The War On Cops
Wolf said when he violated his own stay-at-home orders to protest in Harrisburg against the police, “There were a lot of signs” and said he didn’t see the Blue Lives Murder sign.
Or The “Police Use Our $ To Kill” Didn’t See That One Either.
“Black lives matter. Racism must end. I am here to listen.” PA Gov. Tom Wolf
When Gov. Tom Wolf stood at the podium [June 4, 2020] on Thursday to announce a list of law enforcement reforms he wants to implement in response to the death of George Floyd in police custody in Minnesota, the head of the state police force was nowhere to be found.
The presence of Col. Robert Evanchick, the state police commissioner, was not seen as necessary, Wolf said on Friday.
“I was making the announcement,” Wolf said.
Wolf announced among other initiatives the creation of a deputy inspector general to focus on deterring and preventing misconduct and abuse amongst law enforcement agencies under his jurisdiction and the creation of a law enforcement advisory commission that reviews allegations of misconduct by law enforcement under his jurisdiction.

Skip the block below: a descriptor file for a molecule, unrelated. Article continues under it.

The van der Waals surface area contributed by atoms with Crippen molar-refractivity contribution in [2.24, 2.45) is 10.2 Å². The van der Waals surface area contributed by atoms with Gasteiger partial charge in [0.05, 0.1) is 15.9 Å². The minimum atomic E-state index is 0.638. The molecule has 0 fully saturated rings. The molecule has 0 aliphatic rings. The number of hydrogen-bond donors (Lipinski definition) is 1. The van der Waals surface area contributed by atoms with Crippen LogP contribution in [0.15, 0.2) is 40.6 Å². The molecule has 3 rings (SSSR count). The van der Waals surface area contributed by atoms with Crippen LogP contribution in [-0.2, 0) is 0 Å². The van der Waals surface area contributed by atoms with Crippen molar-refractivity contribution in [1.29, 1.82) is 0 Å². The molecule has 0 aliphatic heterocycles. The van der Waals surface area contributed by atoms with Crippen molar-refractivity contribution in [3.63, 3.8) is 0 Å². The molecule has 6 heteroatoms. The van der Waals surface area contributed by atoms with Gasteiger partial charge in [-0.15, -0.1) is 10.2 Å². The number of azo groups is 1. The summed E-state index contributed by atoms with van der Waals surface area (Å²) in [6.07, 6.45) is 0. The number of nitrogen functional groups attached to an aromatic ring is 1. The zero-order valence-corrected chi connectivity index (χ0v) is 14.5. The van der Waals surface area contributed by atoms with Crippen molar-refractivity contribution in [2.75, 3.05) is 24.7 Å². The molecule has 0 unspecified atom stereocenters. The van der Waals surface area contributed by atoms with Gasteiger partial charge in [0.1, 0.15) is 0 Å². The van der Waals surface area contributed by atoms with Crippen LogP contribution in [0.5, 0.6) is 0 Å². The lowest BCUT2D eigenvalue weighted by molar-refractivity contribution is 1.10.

In shaping that law enforcement reform agenda, Wolf said, “We worked with members of the General Assembly and the Legislative Black Caucus and had conversations obviously with state police leadership and also the union.”
But representatives from the Pennsylvania State Troopers Association and the Pennsylvania State Corrections Officers Association, another law enforcement group under the governor’s jurisdiction, said they were not asked for input. In fact, David Kennedy, president of the troopers association, said, “We were advised only a few hours prior to the press conference” about the governor’s reforms.
Wolf’s spokeswoman Lyndsay Kensinger later clarified the governor’s response.
“Prior to yesterday’s announcement, the governor consulted with community leaders, members of the General Assembly, and the Co-Chair of President Obama’s Task Force on 21st Century Policing, former officer and current [Pennsylvania Commission on Crime and Deliquency] Chairmen [and former Philadelphia] Commissioner [Charles] Ramsey. PSP was apprised of the action the governor would take, along with his intention to include them in the process and execution of the policy,” she said.